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Finding and utilizing lunar lava tubesHorz describes the evidence for lava tubes associated with rills in lunar photoimaging. These tubes have terrestrial counterparts as described by Billings, et al., and Gillet. The widths of these tubes range from 10s to 100s of meters. Their roof thickness are at least 0.125 to 0.25 times their widths and stand unsupported on the Moon. To confine one atmosphere of internal pressure, static roof thickness must be at least 16 m. Favorable locations of lava tubes may be surveyed using roving gravity meters on Doodle Bugs, which consist of platforms containing equipment for communication with Earth-based control stations. The stable -20 C temperature of the lava tubes should provide a workable habitat environment. The greater than 16 m of basalt in the roof should give adequate radiation and impact protection. Typically, after clearing entries and grading ramps, habitats might be placed in tubes and inflated. Later, larger habitats might be built by enclosing tube sections with compacted-regolith dams. The interior can then be sealed to hold an atmosphere. The huge lava tubes inferred from the photographs are capable of providing habitats hundreds of meters wide, in lengths of kilometers.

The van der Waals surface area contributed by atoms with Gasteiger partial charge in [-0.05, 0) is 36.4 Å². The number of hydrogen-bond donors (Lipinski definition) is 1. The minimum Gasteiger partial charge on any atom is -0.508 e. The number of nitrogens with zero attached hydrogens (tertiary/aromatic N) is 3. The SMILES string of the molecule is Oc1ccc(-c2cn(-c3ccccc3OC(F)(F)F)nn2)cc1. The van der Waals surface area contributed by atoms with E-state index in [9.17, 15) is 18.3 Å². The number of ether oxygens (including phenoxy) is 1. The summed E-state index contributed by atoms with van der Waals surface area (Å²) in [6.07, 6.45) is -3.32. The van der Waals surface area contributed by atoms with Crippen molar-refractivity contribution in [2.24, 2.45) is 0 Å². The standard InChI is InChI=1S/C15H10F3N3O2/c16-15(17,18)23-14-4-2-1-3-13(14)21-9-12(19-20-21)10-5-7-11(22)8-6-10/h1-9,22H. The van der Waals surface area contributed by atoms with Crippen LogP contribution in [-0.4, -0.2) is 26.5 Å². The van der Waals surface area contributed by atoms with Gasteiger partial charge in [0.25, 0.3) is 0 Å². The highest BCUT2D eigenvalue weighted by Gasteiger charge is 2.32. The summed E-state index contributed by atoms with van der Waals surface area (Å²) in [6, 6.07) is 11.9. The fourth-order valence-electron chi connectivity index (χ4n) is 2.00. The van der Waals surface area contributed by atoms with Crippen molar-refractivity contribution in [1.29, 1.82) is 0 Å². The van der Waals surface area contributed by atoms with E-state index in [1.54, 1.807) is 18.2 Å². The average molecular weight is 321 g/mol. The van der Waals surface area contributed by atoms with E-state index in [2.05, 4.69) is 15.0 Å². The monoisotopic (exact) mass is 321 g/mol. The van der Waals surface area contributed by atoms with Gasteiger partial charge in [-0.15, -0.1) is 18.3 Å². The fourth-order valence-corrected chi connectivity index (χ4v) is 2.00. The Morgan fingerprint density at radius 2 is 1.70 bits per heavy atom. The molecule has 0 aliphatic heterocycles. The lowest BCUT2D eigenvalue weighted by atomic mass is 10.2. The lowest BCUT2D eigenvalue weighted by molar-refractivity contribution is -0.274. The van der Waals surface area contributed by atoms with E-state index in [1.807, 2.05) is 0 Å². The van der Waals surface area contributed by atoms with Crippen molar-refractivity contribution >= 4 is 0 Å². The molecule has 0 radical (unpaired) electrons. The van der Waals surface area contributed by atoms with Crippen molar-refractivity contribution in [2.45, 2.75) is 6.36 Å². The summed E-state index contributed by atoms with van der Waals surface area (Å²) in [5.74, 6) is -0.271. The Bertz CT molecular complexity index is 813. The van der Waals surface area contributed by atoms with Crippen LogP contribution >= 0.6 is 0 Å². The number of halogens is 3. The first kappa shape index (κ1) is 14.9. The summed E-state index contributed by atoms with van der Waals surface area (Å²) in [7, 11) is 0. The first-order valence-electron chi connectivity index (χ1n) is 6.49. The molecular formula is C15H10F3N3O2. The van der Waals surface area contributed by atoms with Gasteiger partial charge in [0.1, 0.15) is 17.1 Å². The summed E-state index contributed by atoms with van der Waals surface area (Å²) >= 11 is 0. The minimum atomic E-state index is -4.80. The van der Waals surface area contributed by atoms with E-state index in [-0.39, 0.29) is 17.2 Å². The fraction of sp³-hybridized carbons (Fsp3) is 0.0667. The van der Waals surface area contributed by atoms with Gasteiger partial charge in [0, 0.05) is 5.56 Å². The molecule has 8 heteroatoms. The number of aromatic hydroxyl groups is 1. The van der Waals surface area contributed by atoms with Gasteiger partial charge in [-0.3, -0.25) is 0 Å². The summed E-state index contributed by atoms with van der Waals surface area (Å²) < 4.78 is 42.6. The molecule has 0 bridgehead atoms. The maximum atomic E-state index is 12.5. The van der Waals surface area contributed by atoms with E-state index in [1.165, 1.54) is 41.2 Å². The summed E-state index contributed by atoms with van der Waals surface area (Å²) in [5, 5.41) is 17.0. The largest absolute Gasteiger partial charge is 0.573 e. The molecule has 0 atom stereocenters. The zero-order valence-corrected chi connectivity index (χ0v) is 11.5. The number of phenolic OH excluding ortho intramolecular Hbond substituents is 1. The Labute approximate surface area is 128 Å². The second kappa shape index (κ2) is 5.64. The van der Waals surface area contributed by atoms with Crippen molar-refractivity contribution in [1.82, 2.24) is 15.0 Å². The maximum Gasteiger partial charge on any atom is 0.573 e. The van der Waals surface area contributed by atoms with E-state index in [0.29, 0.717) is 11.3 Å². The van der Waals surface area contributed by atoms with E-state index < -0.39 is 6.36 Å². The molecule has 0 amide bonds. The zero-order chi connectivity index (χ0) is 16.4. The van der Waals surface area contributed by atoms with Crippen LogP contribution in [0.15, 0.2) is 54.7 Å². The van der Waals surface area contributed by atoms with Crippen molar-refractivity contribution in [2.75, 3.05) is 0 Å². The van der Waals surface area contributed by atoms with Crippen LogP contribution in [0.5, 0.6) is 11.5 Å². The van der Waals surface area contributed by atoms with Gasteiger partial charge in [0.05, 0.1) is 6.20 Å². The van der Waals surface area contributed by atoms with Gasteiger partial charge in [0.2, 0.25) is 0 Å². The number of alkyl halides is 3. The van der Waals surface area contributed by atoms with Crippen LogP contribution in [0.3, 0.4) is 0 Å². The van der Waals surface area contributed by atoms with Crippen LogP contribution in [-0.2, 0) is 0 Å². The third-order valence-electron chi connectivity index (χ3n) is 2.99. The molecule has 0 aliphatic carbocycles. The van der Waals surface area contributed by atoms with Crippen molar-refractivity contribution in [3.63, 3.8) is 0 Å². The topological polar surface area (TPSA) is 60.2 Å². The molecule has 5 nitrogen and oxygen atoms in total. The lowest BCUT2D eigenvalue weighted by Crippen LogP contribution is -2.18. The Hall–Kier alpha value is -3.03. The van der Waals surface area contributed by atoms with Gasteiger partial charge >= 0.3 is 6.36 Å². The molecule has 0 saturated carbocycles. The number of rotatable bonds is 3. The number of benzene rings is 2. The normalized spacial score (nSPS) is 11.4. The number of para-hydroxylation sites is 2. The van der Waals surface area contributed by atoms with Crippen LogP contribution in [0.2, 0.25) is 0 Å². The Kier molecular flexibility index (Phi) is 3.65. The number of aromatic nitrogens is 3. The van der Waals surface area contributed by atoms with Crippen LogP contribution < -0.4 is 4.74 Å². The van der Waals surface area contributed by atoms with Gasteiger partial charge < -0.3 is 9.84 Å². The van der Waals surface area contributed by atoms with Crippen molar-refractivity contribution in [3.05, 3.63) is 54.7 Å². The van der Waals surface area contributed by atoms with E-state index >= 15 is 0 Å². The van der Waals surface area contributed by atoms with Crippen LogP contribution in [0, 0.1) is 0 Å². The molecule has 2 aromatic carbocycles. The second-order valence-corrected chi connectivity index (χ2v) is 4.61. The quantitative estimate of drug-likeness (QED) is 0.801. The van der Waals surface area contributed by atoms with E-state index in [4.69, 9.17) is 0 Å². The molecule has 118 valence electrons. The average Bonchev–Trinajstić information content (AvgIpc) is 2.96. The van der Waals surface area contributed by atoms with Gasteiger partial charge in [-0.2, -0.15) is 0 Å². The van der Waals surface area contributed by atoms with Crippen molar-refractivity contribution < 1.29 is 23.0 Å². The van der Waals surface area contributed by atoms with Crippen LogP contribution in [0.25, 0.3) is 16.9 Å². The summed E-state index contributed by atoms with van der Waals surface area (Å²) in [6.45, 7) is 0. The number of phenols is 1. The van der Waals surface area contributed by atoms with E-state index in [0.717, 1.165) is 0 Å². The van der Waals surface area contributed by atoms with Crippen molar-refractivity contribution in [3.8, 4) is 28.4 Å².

Document ID
Acquisition Source
Legacy CDMS
Document Type
Conference Paper
Kuck, David L.
(Kuck (David L.) Oracle, AZ, United States)
Date Acquired
September 6, 2013
Publication Date
January 1, 1991
Publication Information
Publication: Arizona Univ., Resources of Near-Earth Space: Abstracts
Subject Category
Lunar And Planetary Exploration
Accession Number
Distribution Limits
Work of the US Gov. Public Use Permitted.

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